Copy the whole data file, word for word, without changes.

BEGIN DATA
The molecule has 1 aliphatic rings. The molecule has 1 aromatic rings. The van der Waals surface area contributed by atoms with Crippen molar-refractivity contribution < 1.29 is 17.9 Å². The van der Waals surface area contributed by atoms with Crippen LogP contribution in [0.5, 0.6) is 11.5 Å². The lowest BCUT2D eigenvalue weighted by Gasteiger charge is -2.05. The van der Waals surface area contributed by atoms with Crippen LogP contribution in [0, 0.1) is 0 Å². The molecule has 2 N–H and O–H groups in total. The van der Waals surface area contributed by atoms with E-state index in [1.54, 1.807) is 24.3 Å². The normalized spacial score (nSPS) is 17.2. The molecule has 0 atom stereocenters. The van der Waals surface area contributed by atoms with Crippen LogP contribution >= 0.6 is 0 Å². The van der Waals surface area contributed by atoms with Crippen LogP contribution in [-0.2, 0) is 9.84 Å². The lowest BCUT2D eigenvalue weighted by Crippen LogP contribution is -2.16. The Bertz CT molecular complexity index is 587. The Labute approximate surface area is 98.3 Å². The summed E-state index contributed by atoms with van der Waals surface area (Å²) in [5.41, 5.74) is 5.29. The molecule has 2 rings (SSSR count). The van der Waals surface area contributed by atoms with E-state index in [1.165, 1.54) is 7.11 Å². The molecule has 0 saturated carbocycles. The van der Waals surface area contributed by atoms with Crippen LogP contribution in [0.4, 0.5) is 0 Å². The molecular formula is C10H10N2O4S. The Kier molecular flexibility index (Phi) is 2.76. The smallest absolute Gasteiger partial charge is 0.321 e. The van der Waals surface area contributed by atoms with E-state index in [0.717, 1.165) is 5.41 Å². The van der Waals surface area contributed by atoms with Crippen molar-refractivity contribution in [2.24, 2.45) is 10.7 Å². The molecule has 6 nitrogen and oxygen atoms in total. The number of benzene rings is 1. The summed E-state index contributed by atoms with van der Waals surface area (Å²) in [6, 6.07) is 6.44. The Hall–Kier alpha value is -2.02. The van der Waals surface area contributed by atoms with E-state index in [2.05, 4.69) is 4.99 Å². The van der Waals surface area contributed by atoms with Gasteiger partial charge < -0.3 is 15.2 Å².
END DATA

The molecule has 1 aliphatic rings. The molecule has 1 aromatic rings. The van der Waals surface area contributed by atoms with Crippen molar-refractivity contribution < 1.29 is 17.9 Å². The van der Waals surface area contributed by atoms with Crippen LogP contribution in [0.5, 0.6) is 11.5 Å². The lowest BCUT2D eigenvalue weighted by Gasteiger charge is -2.05. The van der Waals surface area contributed by atoms with Crippen LogP contribution in [0, 0.1) is 0 Å². The molecule has 2 N–H and O–H groups in total. The van der Waals surface area contributed by atoms with E-state index in [1.54, 1.807) is 24.3 Å². The normalized spacial score (nSPS) is 17.2. The molecule has 0 atom stereocenters. The van der Waals surface area contributed by atoms with Crippen LogP contribution >= 0.6 is 0 Å². The van der Waals surface area contributed by atoms with Crippen LogP contribution in [-0.2, 0) is 9.84 Å². The lowest BCUT2D eigenvalue weighted by Crippen LogP contribution is -2.16. The Bertz CT molecular complexity index is 587. The Labute approximate surface area is 98.3 Å². The summed E-state index contributed by atoms with van der Waals surface area (Å²) in [5.41, 5.74) is 5.29. The molecule has 2 rings (SSSR count). The van der Waals surface area contributed by atoms with E-state index in [1.165, 1.54) is 7.11 Å². The molecule has 0 saturated carbocycles. The van der Waals surface area contributed by atoms with Crippen LogP contribution in [0.4, 0.5) is 0 Å². The molecular formula is C10H10N2O4S. The Kier molecular flexibility index (Phi) is 2.76. The smallest absolute Gasteiger partial charge is 0.321 e. The van der Waals surface area contributed by atoms with E-state index in [0.717, 1.165) is 5.41 Å². The van der Waals surface area contributed by atoms with Crippen molar-refractivity contribution in [2.24, 2.45) is 10.7 Å². The molecule has 6 nitrogen and oxygen atoms in total. The number of benzene rings is 1. The summed E-state index contributed by atoms with van der Waals surface area (Å²) in [6, 6.07) is 6.44. The Hall–Kier alpha value is -2.02. The van der Waals surface area contributed by atoms with E-state index in [2.05, 4.69) is 4.99 Å². The van der Waals surface area contributed by atoms with Gasteiger partial charge < -0.3 is 15.2 Å².